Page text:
The Supreme Court acknowledged that a ‘consensus affair’ is not a shield against the charge of kidnapping a minor.
The infatuation of a minor girl with her accused kidnapper cannot by itself be tolerated as a shield, for the same would amount to surreptitiously undermining the security nature of the kidnapping crime, the bench composed of Justices NV Ramana, S. Abdul Nazeer and Surya Kant said while disposing of an appeal filed by one Anversinh whose conviction under Sections 363 and 366 of the Indian Penal Code was held by High Court Gujarat.
Before the Supreme Court, it was argued that the parties (accused and the Prosecutrix) were in love owing to which the prosecutrix had fled her parents’ home and gone with him at her own free will. Thus, the bench found the question whether a consensual affair can be a defense against the charge of kidnapping a minor?
To address this point, the bench referred to IPC sections 361 to 366, which describe ‘Kidnapping from Lawful Guardianship’ and the court’s subsequent punishment.
“Perusal of Section 361 of the IPC reveals that, in addition to defining the minority of the girl, there must be an act of tempting or taking and care/keep of a legal guardian (being sixteen for boys and eighteen for girls) and care/keep of a legal guardian. Such ‘enticement’ does not need to be overt or instant in time and can even be by indirect acts such as winning over a minor girl’s love. Nevertheless, the simple retrieval of a lost minor from a stranger’s care does not ipso-facto establish the crime of abduction. Therefore, if the prosecution fails to show that the removal event was perpetrated on or at the instigation of the perpetrator, it would be virtually difficult to get the blame home.
It allows his/her guardians the power to make important decisions about a minor’s physical welfare. Hence, the infatuation of a minor girl with her supposed kidnapper should not be permitted as a security of its own, for the same would amount to unexpectedly dismantling the defensive nature of the kidnapping crime. Similarly, IPC Section 366 postulates that if the prosecutor leads evidence to establish that the abduction was with the intention/knowledge of the girl’s compel marriage or to force/induce her to have sexual intercourse, the 10-year additional sentence as provided for thereunder will be attracted.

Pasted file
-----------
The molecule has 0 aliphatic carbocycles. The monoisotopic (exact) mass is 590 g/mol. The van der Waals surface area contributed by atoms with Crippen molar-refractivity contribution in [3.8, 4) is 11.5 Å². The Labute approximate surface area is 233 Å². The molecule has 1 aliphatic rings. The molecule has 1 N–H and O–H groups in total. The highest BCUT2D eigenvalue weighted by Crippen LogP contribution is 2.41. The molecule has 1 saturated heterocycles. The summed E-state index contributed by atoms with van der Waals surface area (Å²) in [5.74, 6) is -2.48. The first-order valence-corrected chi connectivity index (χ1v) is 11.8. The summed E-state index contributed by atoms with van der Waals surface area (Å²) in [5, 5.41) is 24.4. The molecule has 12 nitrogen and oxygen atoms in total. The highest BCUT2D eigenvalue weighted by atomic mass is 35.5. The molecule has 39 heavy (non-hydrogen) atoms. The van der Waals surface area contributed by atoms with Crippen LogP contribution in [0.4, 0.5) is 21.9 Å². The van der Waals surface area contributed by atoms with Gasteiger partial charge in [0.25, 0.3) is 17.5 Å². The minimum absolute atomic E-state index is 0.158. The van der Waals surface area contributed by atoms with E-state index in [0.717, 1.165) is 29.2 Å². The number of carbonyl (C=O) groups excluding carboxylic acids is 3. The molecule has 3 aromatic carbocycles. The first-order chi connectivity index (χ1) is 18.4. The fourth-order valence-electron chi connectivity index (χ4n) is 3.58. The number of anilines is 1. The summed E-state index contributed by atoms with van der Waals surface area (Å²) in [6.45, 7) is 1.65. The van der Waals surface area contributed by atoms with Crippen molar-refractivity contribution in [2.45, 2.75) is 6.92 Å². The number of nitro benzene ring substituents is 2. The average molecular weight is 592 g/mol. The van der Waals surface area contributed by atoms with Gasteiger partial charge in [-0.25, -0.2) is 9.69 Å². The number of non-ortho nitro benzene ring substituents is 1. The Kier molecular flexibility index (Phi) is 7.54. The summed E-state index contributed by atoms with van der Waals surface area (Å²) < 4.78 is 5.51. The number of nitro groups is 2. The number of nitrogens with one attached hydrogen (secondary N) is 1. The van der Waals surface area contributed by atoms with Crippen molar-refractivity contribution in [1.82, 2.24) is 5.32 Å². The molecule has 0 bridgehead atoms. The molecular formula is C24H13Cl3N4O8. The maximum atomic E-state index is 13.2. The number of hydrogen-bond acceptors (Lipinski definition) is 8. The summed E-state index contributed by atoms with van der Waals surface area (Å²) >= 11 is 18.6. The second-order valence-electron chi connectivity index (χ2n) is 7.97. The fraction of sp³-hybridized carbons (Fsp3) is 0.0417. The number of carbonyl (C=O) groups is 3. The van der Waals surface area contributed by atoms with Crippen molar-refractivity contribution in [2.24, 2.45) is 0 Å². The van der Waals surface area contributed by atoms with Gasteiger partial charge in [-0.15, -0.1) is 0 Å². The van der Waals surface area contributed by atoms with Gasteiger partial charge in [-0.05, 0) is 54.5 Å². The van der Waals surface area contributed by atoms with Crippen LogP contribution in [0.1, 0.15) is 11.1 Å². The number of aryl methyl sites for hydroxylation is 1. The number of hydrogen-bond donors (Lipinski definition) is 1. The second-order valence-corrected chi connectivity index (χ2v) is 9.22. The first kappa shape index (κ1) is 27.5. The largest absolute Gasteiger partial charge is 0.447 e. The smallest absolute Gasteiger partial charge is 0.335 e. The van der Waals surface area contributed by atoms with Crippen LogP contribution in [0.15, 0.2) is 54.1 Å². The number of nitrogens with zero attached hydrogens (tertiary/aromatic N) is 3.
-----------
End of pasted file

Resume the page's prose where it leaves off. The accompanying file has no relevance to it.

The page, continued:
The court noted that, in the present case, the facts on record strongly shows that the defendant forced the prosecutor to appear at a designated location to join him. His strongest point tends to be that the lawyer knowingly entered his business despite the consensual affair between them. In our view, such a plea cannot be embraced in view of the unambiguous wording of the law statute as the prosecutrix was admittedly below 18 years of age.”, the court added.
The appellant had relied on the decision in S. Varadarajan v. State of Madras (1965) 1 SCR 243, in which it was held that an accusation of abduction will not be rendered except in situations when a child knowingly abandons the treatment of her guardian, with the understanding and opportunity to know the full import of her conduct, without any help or inducement on the part of the accused. In this respect the bench held.
Accordingly, the decision quoted cannot be of any help without establishing: first, the experience and ability of the minor in her actions; second, the voluntary abandoning of the minor in her actions; and third, the absence of the accused’s inducement 18. Sadly, it was not the case of the appellant that he had no direct part to play in the incident. Rather, the eyewitnesses have testified to the opposite, explaining how the appellant extracted the prosecutor from her parent’s custody. More specifically, there is nothing to say that she was mindful of the full intent of her acts or that to take care of herself she lacked the emotional acuities and maturity. Besides being young, the prosecutor was not very educated. At the very least, her support for the prosecution version and her blank rejection of any voluntariness on the part of her, even if believed to be under the control of her parents as alleged by the appellant, reveals that she had not thoroughly contemplated the actions of her. The vociferous claims of the appellant, instead of being a legitimate defense, are merely a pretext that, while evoking our sympathetic support, the course, but the law cannot change. Although the applicable provisions of the IPC cannot be viewed in any other way, and the simple and literal interpretation of that meaning leaves the appellant with no escape path, in observing that the consent of the minor would not be a defense to a charge of abduction, the courts below were obviously correct. Therefore, no mistake can be found in the appellant’s conviction under IPC Section 366.
With respect to the sentence, the bench observed that 1) no coercion was used in the kidnapping act 2) no pre-planning, use of any weapon, or any vulgar intent was present. While there is no ingredient in the offence as described in IPC Sections 359 and 361 requiring the use of force or establishing any oblique motives, the mildness of the offense should still be considered at the point of the crime. The bench also took account of other considerations, limiting the length of the penalty to the duration of incarceration already endured by the convicted.